Last night, former Governor of Massachusetts and Republican Presidential candidate Mitt Romney emerged victorious in three primaries, cementing his status not only as the dominant front-runner but also as the likely nominee. He picked up 56 delegates from the primaries in Maryland and Washington D.C. (the latter of which he earned 70% of the vote), and 33 delegates from a very close primary in Wisconsin. Mr. Romney currently has an estimated 658 delegates, and is now officially past the halfway mark to the 1,144 needed to win the nomination. Despite winning a significant amount of counties in Wisconsin, former Pennsylvania Senator Rick Santorum can only expect to add an estimated 12 to 20 delegates to his total, which is currently estimated to be 281. The uphill battle for Mr. Santorum has only become more onerous and the likelihood of him besting Mr. Romney for the nomination is now borderline impossible, as he would need 72% of the remaining delegates to win.
In addition to the victories Mr. Romney obtained from the popular vote and delegates in Wisconsin, there were other encouraging signs from the statistics of the exit polls. Mr. Romney beat Mr. Santorum in almost all demographics including “very conservative” voters, “moderate” voters and strong supporters of the Tea Party. He also managed to come very close to winning the vote of working-class voters with an income between $30,000 to $50,000 and evangelical Christians. These are precisely the demographics he needed to begin to make inroads with, and Wisconsin was the perfect state to highlight those signs of improvement. However, the same dynamic repeated itself last night and Mr. Romney was clearly only able to win the state because of his massive support in the suburban areas of Milwaukee. He has to worry about whether these same rural voters who vote against him in the primaries will turn out for him in the general election. Otherwise, crucial swing states such as Ohio and Pennsylvania will end up going to President Obama in the fall.
In his speech last night, Mr. Santorum claimed he was at the “halfway mark” in the race and was going to provide an enormous comeback in the primaries next month. He may very well win a majority of the primaries in May as they are mostly taking place in states that are demonstrably more conservative than hose being held this month. However, last night indicated that this is clearly the beginning of the end for his campaign (though I would argue that actually began last month in Illinois), and it is long past half-time. He has virtually no time to come back in this race, and Mr. Santorum is in grave danger of even losing his own home state later this month. Quinnipiac’s latest poll in Pennsylvania only has him ahead of Mr. Romney by 5 points, and the same polling firm had him ahead of Mr. Romney by 14 points just three weeks earlier.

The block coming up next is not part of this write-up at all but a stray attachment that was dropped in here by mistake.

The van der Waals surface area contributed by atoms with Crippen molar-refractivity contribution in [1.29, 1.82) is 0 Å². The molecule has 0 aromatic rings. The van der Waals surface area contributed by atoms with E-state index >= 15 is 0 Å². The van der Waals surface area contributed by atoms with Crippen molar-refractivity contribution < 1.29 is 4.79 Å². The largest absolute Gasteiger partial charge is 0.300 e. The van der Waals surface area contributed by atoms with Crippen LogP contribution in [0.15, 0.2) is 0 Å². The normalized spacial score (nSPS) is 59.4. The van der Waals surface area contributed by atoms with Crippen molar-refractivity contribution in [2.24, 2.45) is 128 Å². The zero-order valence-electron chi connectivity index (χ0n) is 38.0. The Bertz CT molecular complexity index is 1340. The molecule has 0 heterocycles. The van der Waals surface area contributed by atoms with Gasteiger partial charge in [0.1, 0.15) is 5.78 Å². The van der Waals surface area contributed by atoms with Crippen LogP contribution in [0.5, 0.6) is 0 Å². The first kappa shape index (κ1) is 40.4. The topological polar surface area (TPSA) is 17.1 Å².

As I stated two days ago, four of the primaries taking place on the 24th (New York, Rhode Island, Connecticut and Delaware) are almost guaranteed to go to Mr. Romney. In fact, if Mr. Romney didn’t even set foot in any of these states to campaign in, he would probably still win by massive margins. New York in particular will provide him 95 delegates, and the total number of delegates he would win from Rhode Island, Connecticut and Delaware would be almost as much. Now that it’s looking to be close even in Mr. Santorum’s own home state of Pennsylvania, you can bet Mr. Romney will be executing his controversial (and mostly successful) strategy there of outspending his opponents by massive margins. It’s uncertain whether or not it will work since Mr. Santorum still carries a lot of support from his home state and the only area where Mr. Romney is favorable is the urban Southeast (Philadelphia). But even if Mr. Santorum wins Pennsylvania, it is unlikely to change the inevitable outcome of the race.
As always, I continue to cogitate why former Speaker Newt Gingrich is still in the race. He finished behind Texas Representative Ron Paul in Wisconsin and Washington D.C., the latter sitting just above the state he was born in (Virginia). He finished third in Maryland, but only beat Mr. Paul by one point. That’s probably because it was the only state he bothered to campaign in, just two days ago speaking to 150 people at a car dealership. There were reports that he secretly met with Mr. Romney a few weeks ago, and as a result, a number of speculations as to what they discussed permeated the political blogs and columns. Regardless of Mr. Gingrich’s refusal to drop out, it is safe to assume that he will not win any of the remaining primaries or caucuses. The only thing we can be certain of is that he will continue to rack up more debt and be subjected to further mockery.
It is also safe to assume that no matter how hard Mr. Santorum tries to deny it, the race is effectively over. I do not expect him to officially abjure his campaign until next month, as he still has a good shot of winning Pennsylvania in lass than three weeks. However, it will likely not be by the same margins Mr. Romney and Mr. Gingrich won their home states, Massachusetts and Georgia, respectively. The President himself tacitly implied that he too sees the race nearing its end when he excoriated Representative Paul Ryan’s latest budget proposal yesterday. The President quoted Mr. Romney saying he found the proposal to be “marvelous” and tied it to his vision for America should he get elected. Expect Mr. Romney to pivot to general campaign mode by continuing to ignore his opponents and launch a barrage of attacks against the President. Residents of Pennsylvania should also expect to see and hear a lot more from Mr. Romney over the next three weeks.